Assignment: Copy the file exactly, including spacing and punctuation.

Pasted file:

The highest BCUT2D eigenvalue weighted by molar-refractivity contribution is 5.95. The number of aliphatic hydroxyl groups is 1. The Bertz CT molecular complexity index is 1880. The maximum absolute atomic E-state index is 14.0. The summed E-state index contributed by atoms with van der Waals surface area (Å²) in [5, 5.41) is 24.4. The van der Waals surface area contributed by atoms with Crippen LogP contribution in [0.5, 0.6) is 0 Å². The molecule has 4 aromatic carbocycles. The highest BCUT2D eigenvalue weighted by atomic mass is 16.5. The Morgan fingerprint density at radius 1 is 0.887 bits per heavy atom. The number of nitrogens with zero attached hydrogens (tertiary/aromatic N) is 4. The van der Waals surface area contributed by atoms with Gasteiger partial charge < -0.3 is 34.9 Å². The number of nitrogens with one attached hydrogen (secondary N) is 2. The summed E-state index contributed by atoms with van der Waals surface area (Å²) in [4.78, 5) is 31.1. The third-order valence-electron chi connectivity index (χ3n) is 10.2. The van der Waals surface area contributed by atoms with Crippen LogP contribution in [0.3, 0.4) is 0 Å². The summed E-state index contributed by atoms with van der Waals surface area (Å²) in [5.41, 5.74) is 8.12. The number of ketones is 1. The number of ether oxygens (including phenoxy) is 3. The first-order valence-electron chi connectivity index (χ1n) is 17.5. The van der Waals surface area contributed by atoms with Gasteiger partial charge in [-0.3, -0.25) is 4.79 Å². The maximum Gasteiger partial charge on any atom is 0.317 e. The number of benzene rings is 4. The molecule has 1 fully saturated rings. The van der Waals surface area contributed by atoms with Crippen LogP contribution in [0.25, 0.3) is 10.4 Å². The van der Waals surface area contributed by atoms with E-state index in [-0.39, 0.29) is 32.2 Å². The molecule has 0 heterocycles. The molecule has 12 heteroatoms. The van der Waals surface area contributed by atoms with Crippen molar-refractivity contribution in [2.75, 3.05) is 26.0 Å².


The highest BCUT2D eigenvalue weighted by molar-refractivity contribution is 5.95. The number of aliphatic hydroxyl groups is 1. The Bertz CT molecular complexity index is 1880. The maximum absolute atomic E-state index is 14.0. The summed E-state index contributed by atoms with van der Waals surface area (Å²) in [5, 5.41) is 24.4. The van der Waals surface area contributed by atoms with Crippen LogP contribution in [0.5, 0.6) is 0 Å². The molecule has 4 aromatic carbocycles. The highest BCUT2D eigenvalue weighted by atomic mass is 16.5. The Morgan fingerprint density at radius 1 is 0.887 bits per heavy atom. The number of nitrogens with zero attached hydrogens (tertiary/aromatic N) is 4. The van der Waals surface area contributed by atoms with Gasteiger partial charge < -0.3 is 34.9 Å². The number of nitrogens with one attached hydrogen (secondary N) is 2. The summed E-state index contributed by atoms with van der Waals surface area (Å²) in [4.78, 5) is 31.1. The third-order valence-electron chi connectivity index (χ3n) is 10.2. The van der Waals surface area contributed by atoms with Crippen LogP contribution in [0.3, 0.4) is 0 Å². The summed E-state index contributed by atoms with van der Waals surface area (Å²) in [5.41, 5.74) is 8.12. The number of ketones is 1. The number of ether oxygens (including phenoxy) is 3. The first-order valence-electron chi connectivity index (χ1n) is 17.5. The van der Waals surface area contributed by atoms with Gasteiger partial charge in [-0.3, -0.25) is 4.79 Å². The maximum Gasteiger partial charge on any atom is 0.317 e. The number of benzene rings is 4. The molecule has 1 fully saturated rings. The van der Waals surface area contributed by atoms with Crippen LogP contribution in [0.25, 0.3) is 10.4 Å². The van der Waals surface area contributed by atoms with E-state index in [-0.39, 0.29) is 32.2 Å². The molecule has 0 heterocycles. The molecule has 12 heteroatoms. The van der Waals surface area contributed by atoms with Crippen molar-refractivity contribution in [2.75, 3.05) is 26.0 Å².